Preksha Dhyana: Perception Of Breathing: [3] Perception Of Breathing: Types

Published: 17.02.2010
Updated: 02.07.2015

The process of breathing is the medium of manifesting -the consciousness in the body. When the mind is restless, breath is quick, fragmental and shallow. Steadiness of mind makes the breath slow, deep and continuous. Thus there is an inherent unity and mutual interaction between the mind and the breath.

For perception of breathing, the breath is controlled and regulated: it is made to become slow, deep and rhythmic.

Perception of breathing means that the mind is fully engaged in perceiving the breath. It becomes aware of each inhalation and exhalation. Not a single breath escapes the awareness of the mind i.e. every breath is consciously taken and the mind is coupled with breath.

We shall discuss two techniques of śvāsa-prekṣā:

  1. Dīrgha-śvāsa-prekṣā i.e. perception of slow and deep breathing, and
  2. Samavṛtti-śvāsa-prekṣā i.e. perception of breathing through alternate nostrils.

Perception of Deep Breathing (Dīrgha Śvāsa Prekṣā)

As stated before, in deep breathing, upward and downward movement of the diaphragm results in the contraction and relaxation of the abdominal wall-muscles. The action of the abdominal muscles is a real event of the present which can become the object of perception.

The term dhyāna (meditation) is usually defined as the concentration of thought on single particular subject for a length of time. The mind is not only an instrument of thinking but that of perception as well. When linked with prekṣā (perception), dhyāna (meditation) means concentration of perception and not of thought.

Sampikhae appagamappaenam. 'Perceive the self through the self is the basic principle of realizing the deeper levels of consciousness. In practice, we use this principle by concentrated perception of the physical self. And, therefore, we commence its perception by "perception of breathing". In the next step, we shall perceive the internal functions of the body and the vibrations generated by the flow of the vital energy inside the body. Constant practice of perception of breathing sharpens the mind and makes it possible to perceive more subtle functions of the body.

Mental activity is twofold—conceptual thinking and perception. These two functions of mind cannot work simultaneously. The mind engaged in the concentrated perception of an event is not available to the function of thinking. Prekṣā—concentrated perception—is., therefore, a practical way and powerful instrument for inhibiting the restlessness of mind by freeing it from the burden of memory, thought and imagination. Perception of breath will not only steady the mind but also halt the train of thought.

Dīrgha-śvāsa-prekṣā is thus a technique in which total concentration is on the pulsating abdominal muscles. Breathing is slow, deep, continuous and rhythmic. It reduces tensions also. An alternative technique is to be aware of the breath by its contact at the junction of the nostrils. Nostrils are the gate-ways for inhalation as well as exhalation. By focussing the attention on their junction, one can be conscious of each and every phase of the breathing process—the respiratory tract, its rate, depth etc. Normally inhalation of cool outside air would produce a sensation of coolness, and exhalation of warm air a sensation of warmth inside the nostrils. The entire function is a real event of the present. Awareness of the various phases of the breath can keep the mind engaged in its perception and, therefore, bereft of thought.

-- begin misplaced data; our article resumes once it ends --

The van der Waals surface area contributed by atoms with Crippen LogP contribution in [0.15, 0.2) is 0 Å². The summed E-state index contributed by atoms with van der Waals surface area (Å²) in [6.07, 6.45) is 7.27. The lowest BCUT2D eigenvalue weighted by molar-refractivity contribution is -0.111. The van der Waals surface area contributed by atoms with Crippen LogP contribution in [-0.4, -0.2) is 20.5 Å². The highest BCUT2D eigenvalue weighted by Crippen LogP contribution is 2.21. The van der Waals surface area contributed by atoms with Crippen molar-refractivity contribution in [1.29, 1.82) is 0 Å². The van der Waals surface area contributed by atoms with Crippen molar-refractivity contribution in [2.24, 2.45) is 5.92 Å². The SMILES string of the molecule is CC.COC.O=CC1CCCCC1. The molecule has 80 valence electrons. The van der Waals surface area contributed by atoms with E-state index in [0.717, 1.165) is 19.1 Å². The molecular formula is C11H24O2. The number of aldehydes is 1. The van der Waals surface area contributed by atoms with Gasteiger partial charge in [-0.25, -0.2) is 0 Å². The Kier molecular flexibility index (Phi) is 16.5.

2. Perception of Breath through Alternate Nostrils (Perception of B.A.N.)

While in perception of deep breathing, the emphasis is on regulating the rate of breathing, in the perception of b.a.n., it is on the regulation of the direction of breath - inhalation from right nostril, exhalation from the left, then inhalation from the left and exhalation from the right. This alternation should be effected by will-power. The mind is firmly attached to the breath and is fully aware of each and every phase of the breath. Such union of conscious mind with breathing through alternate no trills for a length of time, becomes "-perception of b.a.n.".

The practice of b.a.n. and its perception results in a better balance between the sympathetic and parasympathetic divisions of the autonomic nervous system. It assists in developing the acuteness of perception. In the long run the practice has the potentialities of developing extra­sensory perception and parapsychological capabilities.

Incidently, this technique is a practical example of co­existence of two conflicting (opposing) factors. We know that functions of sympathetic and parasympathetic divisions are opposed to each other, but each one of them is essential for the proper regulation of the body functions. Perception of deep breathing and of b.a.n.—both emphasize on the rhythmic regulation of breathing. The rhythm can be further controlled and regulated by holding the breath for a specific time, both outside and inside i.e. after exhalation and after inhalation respectively. But in this technique of holding the breath, the pause between inhalation and exhalation should not be long as to cause any discomfort. The pause can be lengthened by practice, but at any time it should be easy and effortless, and not causing discomfort or pain.

Sources

Editor: Muni Mahendra Kumar

Copyright: Tulsi Adhyatma Nidam
Jain Vishva Bharati
Ladnun-341 306

Edition: 2004

Printed by: 
S.M. Printers
Uldhanpu, Delhi-32

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Some texts contain  footnotes  and  glossary  entries. To distinguish between them, the links have different colors.
  1. Body
  2. Concentration
  3. Consciousness
  4. Dhyāna
  5. Meditation
  6. Perception of Breathing
  7. Prekṣā
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